Uzeyir Ha­jibeyli Int’l Mu­sic Fes­ti­val re­turns to Baku

Azer News - - Culture & Lifestyle - By La­man Is­may­ilova

The Uzeyir Ha­jibeyli In­ter­na­tional Mu­sic Fes­ti­val will once again trans­form Baku into a stage for world-renowned mu­si­cians.

Uzeyir Ha­jibeyli is the founder of Azer­bai­jani writ­ten mu­sic and au­thor of the first opera in the East. He was close to tra­di­tional Azer­bai­jani mu­sic and sought to main­tain its best fea­tures in his own com­po­si­tions.

Since 1995, Septem­ber 18, the birth­day of leg­endary com­poser Uzeyir Ha­jibeyli is cel­e­brated as Na­tional Mu­sic Day in Azer­bai­jan. The In­ter­na­tional Mu­sic Fes­ti­val is or­ga­nized yearly to honor cre­ativ­ity of the world-fa­mous com­poser.

The 9th edi­tion of the fes­ti­val is sched­uled for Septem­ber 18-26, Az­er­tac re­ported. Local and for­eign mu­si­cians will once again thrill Baku au­di­ence with mag­nif­i­cent per­for­mance of clas­sic mu­sic.

The mu­si­cians and col­lec­tives from Ger­many, Rus­sia, Tur­key, Ge­or­gia, France, Bul­garia, Ukraine and Iran, in­clud­ing Novosi­birsk Phil­har­monic Or­ches­tra, Rus­sian Piano Trio, Bashk­ender Aca­demic Or­ches­tra, Ge­or­gian Choir, Eliso Bolk­vadze, Pla­mena Mankova, Sergey Do­qadin , Boris An­dri­anov, Filip Kopachevski, Ertu Kork­maz, Ber­dia Ki­yares and oth­ers will per­form Uzeyir Ha­jibeyli’s and other com­posers’ works.

Born in 1885 in the heart of Karabakh -Shusha, Ha­jibeyli re­ceived his early ed­u­ca­tion in a re­li­gious school (madrasah). Later he stud­ied at a two-year Rus­sian-Azer­bai­jani school, where he fa­mil­iar­ized him­self with the her­itage of the fa­mous clas­sic writ­ers of the East and the West.

He fre­quently wrote ar­ti­cles, top­i­cal satire and satir­i­cal car­toons for Molla Nas­raddin magazine, Kaspi and other news­pa­pers. His ma­te­rial tack­led po­lit­i­cal and so­cial prob­lems and the need for ed­u­ca­tion.

Con­tin­u­ing the tra­di­tion of world clas­sics and com­bin­ing them with na­tional folk art, Ha­jibeyli laid the foun­da­tion of a na­tional mu­si­cal style.

In 1908 the opera Leyli and Ma­j­nun was staged in Baku. It was the first opera in the Mus­lim East. Uzeyir Ha­jibeyli based the li­bretto on the poem Leyli and Ma­j­nun by Azer­bai­jani poet Ma­ham­mad Fizuli. The mu­sic of Leyli and Ma­j­nun is based on tra­di­tional folk mu­sic and dance, mu­si­cal gen­res that re­lied on oral tra­di­tions. Thus Ha­jibeyli cre­ated a new mu­si­cal genre, merg­ing eastern and west­ern cul­ture.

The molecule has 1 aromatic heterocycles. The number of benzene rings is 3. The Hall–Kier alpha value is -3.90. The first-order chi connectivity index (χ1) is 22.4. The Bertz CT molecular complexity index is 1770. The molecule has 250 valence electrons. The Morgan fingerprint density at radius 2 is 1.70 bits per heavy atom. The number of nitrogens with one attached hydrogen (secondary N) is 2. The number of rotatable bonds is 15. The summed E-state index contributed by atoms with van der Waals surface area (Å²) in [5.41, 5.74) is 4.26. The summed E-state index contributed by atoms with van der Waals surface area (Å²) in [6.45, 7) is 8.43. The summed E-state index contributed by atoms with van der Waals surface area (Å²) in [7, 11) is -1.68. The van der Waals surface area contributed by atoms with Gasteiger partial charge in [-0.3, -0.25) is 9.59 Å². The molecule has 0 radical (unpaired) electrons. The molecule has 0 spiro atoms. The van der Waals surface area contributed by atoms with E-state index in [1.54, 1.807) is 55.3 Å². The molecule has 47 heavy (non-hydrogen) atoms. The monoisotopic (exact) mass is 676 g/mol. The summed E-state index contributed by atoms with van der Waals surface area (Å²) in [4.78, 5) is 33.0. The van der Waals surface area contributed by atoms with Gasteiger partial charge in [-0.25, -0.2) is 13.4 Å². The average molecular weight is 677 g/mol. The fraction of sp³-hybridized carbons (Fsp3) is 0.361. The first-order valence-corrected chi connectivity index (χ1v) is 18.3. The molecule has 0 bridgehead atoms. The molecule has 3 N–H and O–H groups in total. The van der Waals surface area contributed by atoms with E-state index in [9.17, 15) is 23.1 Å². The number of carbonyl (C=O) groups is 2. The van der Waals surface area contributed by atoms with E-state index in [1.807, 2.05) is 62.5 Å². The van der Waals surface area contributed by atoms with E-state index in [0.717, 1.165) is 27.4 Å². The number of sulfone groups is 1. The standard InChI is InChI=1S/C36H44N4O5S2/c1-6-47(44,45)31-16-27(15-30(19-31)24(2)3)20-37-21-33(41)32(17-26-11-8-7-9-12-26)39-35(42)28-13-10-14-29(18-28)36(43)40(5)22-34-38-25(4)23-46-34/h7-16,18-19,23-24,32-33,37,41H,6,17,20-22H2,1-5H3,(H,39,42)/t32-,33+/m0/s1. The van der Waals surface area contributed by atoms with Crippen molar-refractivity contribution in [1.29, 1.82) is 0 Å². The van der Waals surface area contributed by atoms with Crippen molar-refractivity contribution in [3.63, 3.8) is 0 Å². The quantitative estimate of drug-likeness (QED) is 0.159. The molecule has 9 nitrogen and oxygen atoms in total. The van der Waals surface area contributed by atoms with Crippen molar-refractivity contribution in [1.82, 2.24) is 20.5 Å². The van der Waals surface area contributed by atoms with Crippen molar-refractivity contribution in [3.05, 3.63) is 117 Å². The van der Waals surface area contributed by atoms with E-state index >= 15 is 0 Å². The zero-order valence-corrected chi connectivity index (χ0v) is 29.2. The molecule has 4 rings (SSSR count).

The suc­cess of Leyli and Ma­j­nun en­cour­aged Ha­jibeyli to write more op­eras, fus­ing eastern and west­ern styles.

In 1909, Ha­jibeyli wrote his sec­ond opera Sheikh Sanan. In con­trast to Sheikh Sanan, his op­eras Rus­tam and Sohrab (1910), Asli and Karam (1912), Shah Ab­bas and Khur­shud­banu (1912), and Harun and Leyli (1915) were en­tirely based on na­tional folk mu­sic el­e­ments, pri­mar­ily mugham.

He wrote three come­dies in­clud­ing, "Hus­band and Wife" (1910), "If not this one, that one" (1911) and "Ar­shin Mal Alan" (1913). Through his come­dies, he sat­i­rized tra­di­tional feu­dal pa­tri­ar­chal be­liefs.

"Ar­shin Mal Alan" or The Cloth Ped­dler was the lat­est and one of the most pop­u­lar op­erettas of the em­i­nent com­poser. The comedic and ro­man­tic op­eretta pre­miered in Azer­bai­jan in 1913, thus be­com­ing the first op­eretta in the en­tire Mus­lim world.

Writ­ten in 1910, “If not this one, that one” was the com­poser’s sec­ond mu­si­cal com­edy.

It is con­sid­ered one of the most coura­geous and prin­ci­pled works in theater arts of pre-revo­lu­tion­ary Azer­bai­jan, where Ha­jibeyli was able to show the so­cial and do­mes­tic con­flicts in Azer­bai­jan in the 19-20th cen­turies.

Fur­ther­more, Ha­jibeyli com­posed mu­sic for the na­tional an­them of Azer­bai­jan Demo­cratic Repub­lic (also the an­them of the mod­ern Repub­lic of Azer­bai­jan) as well as the state an­them of Azer­bai­jan SSR.

Ha­jibeyli died of di­a­betes at the age of 63, and was buried at the Al­ley of Honor in Baku.

One of Ha­jibe­yov's great­est lega­cies was bring­ing for­ward the idea of es­tab­lish­ing a pro­fes­sional mu­sic school. Hence the Baku Academy of Mu­sic, was founded in 1920 and named af­ter Ha­jibe­yov af­ter his death. The school has trained Azer­bai­jan's finest com­posers such as Gara Garayev, Fikrat Amirov, Jov­dat Ha­jiyev, Soltan Ha­jibe­yov, Tofig Guliyev, and Vagif Mustafazade.

His statue was erected in front of the Academy that is still de­voted to the syn­the­siz­ing Eastern and West­ern mu­si­cal tra­di­tions.

Newspapers in English

Newspapers from Azerbaijan

© PressReader. All rights reserved.